OECD Education Policy Outlook 2015 explained the importance of reform and the evaluation process in higher education. I find evaluation fascinating and I like how this reading in particular spoke about evaluation and assessment in terms of policy. In order to explore and reform higher education through policy the reading states building systems are important. In this reading systems are explained as needed for governance and funding. I think this is very important for integration and tracking institutional data. Similar to the implantation of CUNYfirst for all CUNY schools it provides structure and objectives through data.

The State of Higher Education 2014 published by OECD states changes experienced by systems brings forth broader access, greater diversity of study, and students with a “broader spread of institutions’ social missions”. In terms of policy it is explained that the federal government should support states and school districts in developing systems. Form what I read online states lack support from the government. Governmental support or an educational system centralized to the institution type and sectors established by the government can be a little difficult to achieve. I understand that the creation of educational systems need support from the government, however, wouldn’t this mean that the government will take charge of the operations and managing of the system?

Building Capacity for Systems Change: A Federal Policy Framework for Competency Education: http://www.knowledgeworks.org/building-capacity-systems-change-federal-policy-framework-competency-education

3 thoughts on “W7, systems, operation, data

  1. Hi Zeline,
    As you mention in your post “systems are explained as needed for governance and funding” I agree with this but the systems that are put in place need to work properly. CUNYfirst was meant to be the answer for all things, related to CUNY but as we now know, there has been many issues with that system. So as much as we would like to use it for data collection and analyze, can we really trust it.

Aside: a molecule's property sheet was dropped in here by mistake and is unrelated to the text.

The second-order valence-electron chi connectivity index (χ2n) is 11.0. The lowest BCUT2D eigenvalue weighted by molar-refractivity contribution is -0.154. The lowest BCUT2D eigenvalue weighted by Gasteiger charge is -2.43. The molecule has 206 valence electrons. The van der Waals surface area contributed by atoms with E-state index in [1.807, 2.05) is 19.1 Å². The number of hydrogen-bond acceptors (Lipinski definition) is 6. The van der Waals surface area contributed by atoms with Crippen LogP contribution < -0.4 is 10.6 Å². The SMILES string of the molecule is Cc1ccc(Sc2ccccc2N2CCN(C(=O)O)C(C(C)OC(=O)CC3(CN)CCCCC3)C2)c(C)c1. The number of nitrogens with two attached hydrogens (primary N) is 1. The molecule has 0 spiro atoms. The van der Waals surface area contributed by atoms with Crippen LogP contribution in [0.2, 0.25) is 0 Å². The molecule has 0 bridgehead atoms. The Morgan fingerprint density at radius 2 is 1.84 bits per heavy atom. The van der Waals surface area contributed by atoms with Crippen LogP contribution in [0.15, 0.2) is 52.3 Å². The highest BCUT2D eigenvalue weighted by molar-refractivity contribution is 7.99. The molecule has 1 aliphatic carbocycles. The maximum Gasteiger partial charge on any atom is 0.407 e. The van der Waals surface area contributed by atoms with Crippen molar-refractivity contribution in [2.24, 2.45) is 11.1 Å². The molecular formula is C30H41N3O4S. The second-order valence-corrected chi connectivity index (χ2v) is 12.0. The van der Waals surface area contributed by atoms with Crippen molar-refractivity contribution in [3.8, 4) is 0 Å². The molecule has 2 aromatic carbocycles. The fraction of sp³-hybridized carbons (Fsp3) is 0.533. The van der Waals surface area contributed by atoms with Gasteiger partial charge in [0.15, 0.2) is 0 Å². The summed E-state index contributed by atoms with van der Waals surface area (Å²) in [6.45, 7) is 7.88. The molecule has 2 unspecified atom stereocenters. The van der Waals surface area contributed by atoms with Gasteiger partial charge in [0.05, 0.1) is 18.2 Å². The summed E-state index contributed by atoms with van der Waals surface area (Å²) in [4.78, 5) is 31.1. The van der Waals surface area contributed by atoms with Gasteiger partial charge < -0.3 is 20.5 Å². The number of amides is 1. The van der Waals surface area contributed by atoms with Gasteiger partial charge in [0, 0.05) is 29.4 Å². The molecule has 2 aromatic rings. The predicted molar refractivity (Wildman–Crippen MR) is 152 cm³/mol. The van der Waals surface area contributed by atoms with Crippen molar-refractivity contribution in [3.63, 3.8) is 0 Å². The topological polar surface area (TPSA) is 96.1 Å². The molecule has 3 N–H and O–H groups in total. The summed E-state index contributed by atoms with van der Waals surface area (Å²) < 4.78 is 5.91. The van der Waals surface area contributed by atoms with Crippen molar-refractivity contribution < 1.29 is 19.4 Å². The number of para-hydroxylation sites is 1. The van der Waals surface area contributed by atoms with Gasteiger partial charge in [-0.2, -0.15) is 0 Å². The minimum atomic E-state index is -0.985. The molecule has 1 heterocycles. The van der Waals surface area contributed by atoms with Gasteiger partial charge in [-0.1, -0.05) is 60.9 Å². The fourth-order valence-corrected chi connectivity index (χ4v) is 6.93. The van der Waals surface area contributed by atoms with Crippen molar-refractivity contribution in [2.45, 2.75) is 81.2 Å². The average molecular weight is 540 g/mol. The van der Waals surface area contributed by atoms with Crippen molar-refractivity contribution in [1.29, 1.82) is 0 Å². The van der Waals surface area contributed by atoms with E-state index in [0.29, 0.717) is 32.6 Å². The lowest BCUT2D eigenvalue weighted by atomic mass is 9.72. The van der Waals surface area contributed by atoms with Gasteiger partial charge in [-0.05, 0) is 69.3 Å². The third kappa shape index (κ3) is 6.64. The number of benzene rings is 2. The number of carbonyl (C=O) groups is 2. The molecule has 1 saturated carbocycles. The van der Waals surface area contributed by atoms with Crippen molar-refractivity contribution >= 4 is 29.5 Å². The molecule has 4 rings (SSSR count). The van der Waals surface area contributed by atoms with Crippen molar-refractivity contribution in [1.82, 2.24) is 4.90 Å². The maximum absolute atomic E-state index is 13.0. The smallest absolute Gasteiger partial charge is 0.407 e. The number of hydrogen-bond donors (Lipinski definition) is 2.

Also to answer the question you pose at the end of your post, I think that government involved is needed to an extent. I think it is important to for all parties or stakeholders to understand their role and how they will be involved. If the federal government is supporting states and school districts in developing systems, it could lead to them taking over or it could lead to a country wide policy/system and would that be that bad ?

  2. I couldn’t agree with you more about the ability to assess through the use of data. All too often, programs fall prey to a poisonous lethargy- they just do what they have to without trying to improve. Maybe it’s bad leadership, inexperienced staff, or simply complacency. Regardless of the reasoning, international education programs (and all programs) must have systems in place to track activity. Yes, software costs money, but the potential benefits are great. Additionally, all institutions have ‘institutional research’ departments, and I am always curious as to what they actually do there. How can they gather data when there isn’t any data being provided, or the data that exists is shoddy? And then to think that policies are being developed from this unreliable information? That’s pretty frightening. I’m ranting a little, I know, but it is always shocking to see how high-level administrators allocate funding in the budget. Some good tracking systems would be pretty useful, if you ask me.

  3. I agree with both you and Ben! All programs need systems in place to track activity. In many cases I have seen senior leadership ask for number that their divisions simply did not track for. It may be for a new mandate from the city, or in some cases the government. Either way, in the cases I have seen, leadership was ignorant (or feigned ignorance) to the fact that certain tracking was needed for their areas.

    For example, in the COPE program they monitor students that receive public assistance. The COPE director enforced that her staff regularly accounted for public assistance documents, W2’s of parents and students, work sites, internship sites, and they even tracked student job placements for up to 5 years. Other departments like Career Services whose directors attended regular meetings with COPE directors and have similar roles with different populations, may have had an inkling that this type of tracking was coming down the pike but they did not prepare for it. Therefore, when it was asked for, it was not available and they were scrambling to find a system, or hire someone to get the information.

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